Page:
OF course, I shan't pretend to consider it any matter for wonder, that the curse of the Dummy has excited discussion. It would have been a miracle had it not — especially in the very town of Maastricht. It is now rendered necessary that I give the facts — as far as I comprehend them myself. They are, succinctly, these:
My attention, for the last three years, had been repeatedly drawn to the subject of the nightmarish case of the Jeker River.
The thick currents... the way it talks to us in a murmur becoming ceaseless and myriad, impermanent and profoundly significant, as though beneath the surface something alive waked for a moment of lazy alertness out of light slumber again…
''Good-Evening brother!'' The old man rose with hospitable haste and offered a seat. Although, the night was cold and wet, the small antiques shop-or rather hut- had a cosy interior. The blinds were drawn and the fire burned brightly.
''Good-Day, sir! I was wondering on investigating on artefacts that may be of one's interest'' The man fluttered with excitement- it may have been because he wasn't regularly visited; picking one item would be like picking one's dearest child! Him being occupied resulted in me examining the unique antiquity. Everything was screaming at me with colour, size and age-reminding me of the time I went to an orphanage and enduring the pain of all the mother-less children dying to be chosen.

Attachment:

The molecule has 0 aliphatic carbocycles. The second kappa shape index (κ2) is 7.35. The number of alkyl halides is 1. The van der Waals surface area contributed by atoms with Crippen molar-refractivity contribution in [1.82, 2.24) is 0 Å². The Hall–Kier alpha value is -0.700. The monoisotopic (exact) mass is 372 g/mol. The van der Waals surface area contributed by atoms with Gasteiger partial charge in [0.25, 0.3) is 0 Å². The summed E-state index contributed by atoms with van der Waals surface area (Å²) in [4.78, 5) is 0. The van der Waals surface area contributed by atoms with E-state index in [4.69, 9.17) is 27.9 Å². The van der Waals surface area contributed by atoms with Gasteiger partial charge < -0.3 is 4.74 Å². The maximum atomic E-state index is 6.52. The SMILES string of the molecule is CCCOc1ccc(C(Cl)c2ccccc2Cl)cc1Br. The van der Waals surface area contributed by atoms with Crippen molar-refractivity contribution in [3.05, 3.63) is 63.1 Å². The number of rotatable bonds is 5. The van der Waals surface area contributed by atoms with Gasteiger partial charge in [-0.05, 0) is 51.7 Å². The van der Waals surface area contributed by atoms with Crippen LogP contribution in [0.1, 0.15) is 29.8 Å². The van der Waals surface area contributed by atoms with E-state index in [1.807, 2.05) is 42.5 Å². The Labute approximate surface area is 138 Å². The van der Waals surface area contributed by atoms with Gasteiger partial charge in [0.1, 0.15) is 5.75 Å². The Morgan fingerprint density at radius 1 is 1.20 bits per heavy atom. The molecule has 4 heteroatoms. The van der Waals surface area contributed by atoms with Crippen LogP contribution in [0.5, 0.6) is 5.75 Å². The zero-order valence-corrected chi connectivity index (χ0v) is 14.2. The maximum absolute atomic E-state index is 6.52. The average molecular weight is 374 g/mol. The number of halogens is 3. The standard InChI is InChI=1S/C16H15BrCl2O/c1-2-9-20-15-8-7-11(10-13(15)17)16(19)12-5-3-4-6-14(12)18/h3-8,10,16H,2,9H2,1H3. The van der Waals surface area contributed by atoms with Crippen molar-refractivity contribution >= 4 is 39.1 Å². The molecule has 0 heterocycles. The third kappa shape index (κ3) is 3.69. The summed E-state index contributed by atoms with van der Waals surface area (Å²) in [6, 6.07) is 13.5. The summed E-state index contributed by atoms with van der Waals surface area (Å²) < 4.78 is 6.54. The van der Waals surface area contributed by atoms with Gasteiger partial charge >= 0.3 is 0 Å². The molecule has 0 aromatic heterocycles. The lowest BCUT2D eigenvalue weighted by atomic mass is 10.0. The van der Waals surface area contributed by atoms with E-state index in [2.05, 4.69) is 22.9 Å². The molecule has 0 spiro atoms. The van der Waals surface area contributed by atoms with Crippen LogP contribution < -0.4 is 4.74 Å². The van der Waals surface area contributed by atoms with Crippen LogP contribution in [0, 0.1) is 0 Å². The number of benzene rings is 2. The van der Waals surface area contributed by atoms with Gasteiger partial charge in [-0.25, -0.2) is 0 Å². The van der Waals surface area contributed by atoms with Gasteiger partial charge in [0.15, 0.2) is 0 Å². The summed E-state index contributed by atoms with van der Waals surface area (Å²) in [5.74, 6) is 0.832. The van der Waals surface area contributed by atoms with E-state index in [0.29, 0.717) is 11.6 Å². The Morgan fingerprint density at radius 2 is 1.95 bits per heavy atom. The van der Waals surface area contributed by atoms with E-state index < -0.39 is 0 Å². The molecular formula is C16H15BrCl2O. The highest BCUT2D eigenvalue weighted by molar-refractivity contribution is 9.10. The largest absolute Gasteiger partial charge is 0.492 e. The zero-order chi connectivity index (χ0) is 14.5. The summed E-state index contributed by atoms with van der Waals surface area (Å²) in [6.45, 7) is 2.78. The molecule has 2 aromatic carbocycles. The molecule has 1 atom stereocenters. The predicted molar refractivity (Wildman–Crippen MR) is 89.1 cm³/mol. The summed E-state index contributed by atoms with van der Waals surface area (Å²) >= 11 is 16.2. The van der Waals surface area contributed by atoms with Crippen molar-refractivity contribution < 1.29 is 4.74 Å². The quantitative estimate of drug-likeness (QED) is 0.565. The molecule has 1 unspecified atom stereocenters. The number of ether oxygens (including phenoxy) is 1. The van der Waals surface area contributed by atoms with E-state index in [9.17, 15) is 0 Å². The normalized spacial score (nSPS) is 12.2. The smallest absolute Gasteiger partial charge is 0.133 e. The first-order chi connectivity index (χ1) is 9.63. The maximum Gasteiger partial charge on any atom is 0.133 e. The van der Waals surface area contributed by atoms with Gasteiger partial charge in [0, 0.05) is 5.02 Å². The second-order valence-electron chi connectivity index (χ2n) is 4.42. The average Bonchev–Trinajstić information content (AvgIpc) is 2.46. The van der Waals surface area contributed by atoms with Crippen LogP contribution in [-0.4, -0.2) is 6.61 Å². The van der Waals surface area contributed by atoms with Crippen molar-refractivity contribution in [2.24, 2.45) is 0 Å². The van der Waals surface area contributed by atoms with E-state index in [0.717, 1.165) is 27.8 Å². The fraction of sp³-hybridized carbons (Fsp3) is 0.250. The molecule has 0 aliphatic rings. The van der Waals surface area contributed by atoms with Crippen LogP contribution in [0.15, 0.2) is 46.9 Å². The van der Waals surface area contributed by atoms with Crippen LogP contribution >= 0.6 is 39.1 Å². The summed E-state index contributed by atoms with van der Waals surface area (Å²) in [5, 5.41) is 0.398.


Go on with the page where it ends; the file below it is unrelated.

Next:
'Sir...this dummy!'' At first, I thought he was mocking me however his stern face told me otherwise.
'I beg your pardon?' I noticed his eyes tearing and realised that this was a man of great determination, for whatever reason, and I had a feeling that I may have stumbled into a once-in-a-lifetime offer...
'Hundreds of years ago, in this very town, lived a hard-working man by the name of Abel Listokef.He had everything he needed; apart from his dream girl. This girl went by the man Rosalina Stifnoecht and they attended the same school. After many years of trying to impress Rosalina, he finally had enough wealth that fit to Rosalina's likings. They married the same year and after some months of marriage, they gave birth to a son...'
I noticed by this point that his deep, ocean-blue eyes flood with tears. I tried my hardest to condole with him, oblivious of what was so tragic. As if reading my mind, he answered saying,
'Rosaline died giving birth and many nights later, Abel had a dream. He was drowning, with his family present. Full of guilt and reluctance of raising his son alone, he threw the newborn into the river and later went on to marry another woman. Rumour has it that local fisherman rescued the boy. Since that day anything that lives in the river dies. Fisherman moved out and crops started to die. Some say that when you look into the river you see a reflection of the boy himself. Clutching the dummy, I mentally noted to visit tomorrow...
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